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A federal agency has stripped away any remaining pretense that banks are trustworthy providers of advice, assistance, guidance, help or anything else along those lines.

The Financial Consumer Agency of Canada said in a report issued Tuesday that the corporate culture at the Big Six banks is sharply focused on selling products and services, and that there are insufficient controls in place to protect clients from aggressive sales practices.

The FCAC has some ideas on improving consumer protection for bank customers, all of which sound worthwhile. But there's more to this problem than profit-hungry banks pressuring employees to squeeze customers. We live in a country that is way too impressed with the financial industry and grants it all kinds of liberties. We encourage the banks to be predators by acting like sheep.

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A series of CBC reports last year highlighted how banks lean on their staff to meet sales targets. Unnamed bank employees told of increasing customer credit limits without authorization and putting clients in unsuitable mutual funds. It's important to note that the FCAC didn't find widespread examples of unsuitable products being sold to a client.

But the federal agency does make it clear in its report that banks are product sellers who sometimes go too far. That's sales. When your living depends on closing deals, you can easily get overly aggressive.

As consumers, we're ready for that experience when we buy cars, renovate our homes and more. But banks intimidate us into a state of compliance. The writer Stephen Leacock summed this up long ago in a story called My Financial Career: "When I go into a bank I get rattled. The clerks rattle me; the wickets rattle me; the sight of the money rattles me; everything rattles me. The moment I cross the threshold of a bank and attempt to transact business there, I become an irresponsible idiot."

Today's bank branches should be called financial retail outlets, or maybe money stores. The FCAC report notes that technology has enabled banks to focus less in their branches on handling transactions for clients and more on selling things like mortgages, lines of credit, savings and chequing accounts, mutual funds, term deposits and more.

As in any sales-based operation, bank branch employees are compensated to at least some extent according to the amount they sell. The FCAC said frontline bank staff are mainly on salary, but they also receive variable pay based on their performance as well as the results achieved by their team and the bank. Compensation for managers includes a bigger percentage of variable pay.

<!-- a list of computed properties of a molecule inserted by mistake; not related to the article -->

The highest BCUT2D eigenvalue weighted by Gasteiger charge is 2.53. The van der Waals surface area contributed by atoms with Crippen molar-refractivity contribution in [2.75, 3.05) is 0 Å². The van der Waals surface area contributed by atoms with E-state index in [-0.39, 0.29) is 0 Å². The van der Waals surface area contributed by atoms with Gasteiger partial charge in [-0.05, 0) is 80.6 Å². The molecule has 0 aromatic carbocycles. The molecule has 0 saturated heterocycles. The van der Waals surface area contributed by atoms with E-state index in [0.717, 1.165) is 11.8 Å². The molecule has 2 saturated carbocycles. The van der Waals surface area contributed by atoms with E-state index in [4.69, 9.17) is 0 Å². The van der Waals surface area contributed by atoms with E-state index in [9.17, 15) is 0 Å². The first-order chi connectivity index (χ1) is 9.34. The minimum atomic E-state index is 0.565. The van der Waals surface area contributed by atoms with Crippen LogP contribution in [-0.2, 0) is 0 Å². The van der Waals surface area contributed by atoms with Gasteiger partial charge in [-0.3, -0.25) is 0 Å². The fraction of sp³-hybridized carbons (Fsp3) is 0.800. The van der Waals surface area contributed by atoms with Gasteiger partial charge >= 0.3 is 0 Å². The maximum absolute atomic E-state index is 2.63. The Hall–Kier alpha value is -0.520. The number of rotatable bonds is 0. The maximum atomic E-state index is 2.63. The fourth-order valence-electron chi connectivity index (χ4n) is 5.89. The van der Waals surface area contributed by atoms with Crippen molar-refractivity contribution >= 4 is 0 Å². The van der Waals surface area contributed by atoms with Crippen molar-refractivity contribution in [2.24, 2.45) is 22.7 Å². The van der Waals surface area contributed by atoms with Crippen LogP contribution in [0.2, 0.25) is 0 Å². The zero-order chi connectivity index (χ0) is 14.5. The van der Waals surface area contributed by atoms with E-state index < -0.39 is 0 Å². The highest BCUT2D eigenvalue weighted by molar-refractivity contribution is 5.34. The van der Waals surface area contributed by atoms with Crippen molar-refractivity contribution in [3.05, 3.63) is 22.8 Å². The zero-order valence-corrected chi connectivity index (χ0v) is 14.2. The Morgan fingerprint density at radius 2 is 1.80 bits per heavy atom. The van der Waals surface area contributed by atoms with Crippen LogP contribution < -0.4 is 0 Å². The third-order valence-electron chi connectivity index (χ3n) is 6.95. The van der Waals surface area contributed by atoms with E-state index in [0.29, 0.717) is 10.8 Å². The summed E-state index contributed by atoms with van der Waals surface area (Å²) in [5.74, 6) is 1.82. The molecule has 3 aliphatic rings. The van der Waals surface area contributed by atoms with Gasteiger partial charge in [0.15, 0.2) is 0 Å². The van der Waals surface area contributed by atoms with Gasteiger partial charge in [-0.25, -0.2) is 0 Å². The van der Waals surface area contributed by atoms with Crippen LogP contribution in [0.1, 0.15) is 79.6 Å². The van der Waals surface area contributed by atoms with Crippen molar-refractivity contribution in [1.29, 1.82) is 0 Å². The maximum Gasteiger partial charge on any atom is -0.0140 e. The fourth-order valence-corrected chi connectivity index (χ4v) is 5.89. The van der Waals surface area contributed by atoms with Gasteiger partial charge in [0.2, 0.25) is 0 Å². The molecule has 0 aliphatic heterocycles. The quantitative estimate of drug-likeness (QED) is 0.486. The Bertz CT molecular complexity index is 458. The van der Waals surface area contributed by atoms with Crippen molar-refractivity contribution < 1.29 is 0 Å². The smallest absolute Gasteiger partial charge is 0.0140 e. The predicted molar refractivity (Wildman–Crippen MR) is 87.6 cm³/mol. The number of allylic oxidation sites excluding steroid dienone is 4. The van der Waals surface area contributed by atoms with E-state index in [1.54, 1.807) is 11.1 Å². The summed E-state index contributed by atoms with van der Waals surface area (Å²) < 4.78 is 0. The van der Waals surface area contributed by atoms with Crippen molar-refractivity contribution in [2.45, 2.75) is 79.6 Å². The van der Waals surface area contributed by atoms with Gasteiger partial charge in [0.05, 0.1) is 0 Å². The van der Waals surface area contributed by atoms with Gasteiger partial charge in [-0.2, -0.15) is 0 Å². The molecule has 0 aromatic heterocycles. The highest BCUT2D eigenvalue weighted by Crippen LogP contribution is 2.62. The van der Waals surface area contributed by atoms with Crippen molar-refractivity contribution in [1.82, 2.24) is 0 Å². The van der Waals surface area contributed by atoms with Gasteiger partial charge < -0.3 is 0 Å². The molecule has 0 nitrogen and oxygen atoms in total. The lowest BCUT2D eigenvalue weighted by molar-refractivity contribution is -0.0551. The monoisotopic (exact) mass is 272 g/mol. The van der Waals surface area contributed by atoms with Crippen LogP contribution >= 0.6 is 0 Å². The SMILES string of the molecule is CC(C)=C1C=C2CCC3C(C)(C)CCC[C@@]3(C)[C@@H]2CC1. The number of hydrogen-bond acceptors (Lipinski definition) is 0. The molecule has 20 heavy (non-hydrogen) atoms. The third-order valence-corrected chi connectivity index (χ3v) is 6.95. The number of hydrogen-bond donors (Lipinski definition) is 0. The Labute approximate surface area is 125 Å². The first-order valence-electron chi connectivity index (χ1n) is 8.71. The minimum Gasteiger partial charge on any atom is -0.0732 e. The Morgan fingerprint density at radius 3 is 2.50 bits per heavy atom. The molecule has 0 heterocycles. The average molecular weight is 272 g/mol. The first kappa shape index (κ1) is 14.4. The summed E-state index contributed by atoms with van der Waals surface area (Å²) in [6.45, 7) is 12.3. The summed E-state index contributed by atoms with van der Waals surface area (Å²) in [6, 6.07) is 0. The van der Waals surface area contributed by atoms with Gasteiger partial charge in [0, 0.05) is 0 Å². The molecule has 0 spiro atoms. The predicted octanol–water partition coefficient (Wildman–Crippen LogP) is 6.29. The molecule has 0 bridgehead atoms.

Some people seem to understand that bankers are sales people. If these customers don't get the deal they want, they try a mortgage broker, an independent investment firm or a new financial technology company. But savvy consumers are a minority. If you talk to anyone trying to build a business as an independent player in the financial field, they'll tell you it's brutally hard to pry customers away from the banks.

The banks exploit this loyalty by encouraging and sometimes pressuring their employees to rack up sales. To address this, the FCAC recommends that banks take steps like prioritizing consumer protection, fairness and product suitability, improving oversight of customer complaints and tying employee incentives to the best interests of customers.

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But that only fixes half the problem at best. Also needed is a reconfiguring of the considerable efforts being made to improve financial literacy in Canada. Way more time needs to be spent on teaching people bank literacy. The curriculum might look like this:

  • Banks are vendors of financial products, not advisers;
  • The products a bank urges you to buy may not be suitable for your needs;
  • Banks work primarily for their shareholders, not their customers;
  • For every product a bank sells, there is almost certainly a cheaper, more customer-friendly alternative available from an independent competitor.

Unfortunately, banks are big players in financial-literacy initiatives in Canada. In return for their financial contributions, banks get to polish their image in the same way as a soft-drink or fast-food company that supports fitness or good eating habits. Can a credible, national financial-literacy program exist without bank support? Let's find out.

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